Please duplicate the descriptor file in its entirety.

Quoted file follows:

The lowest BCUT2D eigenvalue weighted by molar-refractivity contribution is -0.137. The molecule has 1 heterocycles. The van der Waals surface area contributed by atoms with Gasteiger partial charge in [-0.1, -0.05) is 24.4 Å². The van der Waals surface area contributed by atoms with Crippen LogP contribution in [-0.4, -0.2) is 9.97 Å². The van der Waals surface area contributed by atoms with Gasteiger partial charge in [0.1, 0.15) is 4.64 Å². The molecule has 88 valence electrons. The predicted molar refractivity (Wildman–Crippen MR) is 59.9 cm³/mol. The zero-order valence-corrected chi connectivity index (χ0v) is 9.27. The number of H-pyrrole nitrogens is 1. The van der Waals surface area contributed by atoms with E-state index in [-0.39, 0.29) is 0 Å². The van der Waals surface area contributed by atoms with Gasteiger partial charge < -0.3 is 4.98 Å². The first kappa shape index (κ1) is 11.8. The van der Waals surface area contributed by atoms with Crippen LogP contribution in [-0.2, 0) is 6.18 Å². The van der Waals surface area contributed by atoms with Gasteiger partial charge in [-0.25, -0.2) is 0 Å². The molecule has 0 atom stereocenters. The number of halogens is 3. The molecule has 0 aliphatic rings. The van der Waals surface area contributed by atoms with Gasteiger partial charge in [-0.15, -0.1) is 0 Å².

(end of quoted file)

The lowest BCUT2D eigenvalue weighted by molar-refractivity contribution is -0.137. The molecule has 1 heterocycles. The van der Waals surface area contributed by atoms with Gasteiger partial charge in [-0.1, -0.05) is 24.4 Å². The van der Waals surface area contributed by atoms with Crippen LogP contribution in [-0.4, -0.2) is 9.97 Å². The van der Waals surface area contributed by atoms with Gasteiger partial charge in [0.1, 0.15) is 4.64 Å². The molecule has 88 valence electrons. The predicted molar refractivity (Wildman–Crippen MR) is 59.9 cm³/mol. The zero-order valence-corrected chi connectivity index (χ0v) is 9.27. The number of H-pyrrole nitrogens is 1. The van der Waals surface area contributed by atoms with E-state index in [-0.39, 0.29) is 0 Å². The van der Waals surface area contributed by atoms with Gasteiger partial charge < -0.3 is 4.98 Å². The first kappa shape index (κ1) is 11.8. The van der Waals surface area contributed by atoms with Crippen LogP contribution in [-0.2, 0) is 6.18 Å². The van der Waals surface area contributed by atoms with Gasteiger partial charge in [-0.25, -0.2) is 0 Å². The molecule has 0 atom stereocenters. The number of halogens is 3. The molecule has 0 aliphatic rings. The van der Waals surface area contributed by atoms with Gasteiger partial charge in [-0.15, -0.1) is 0 Å².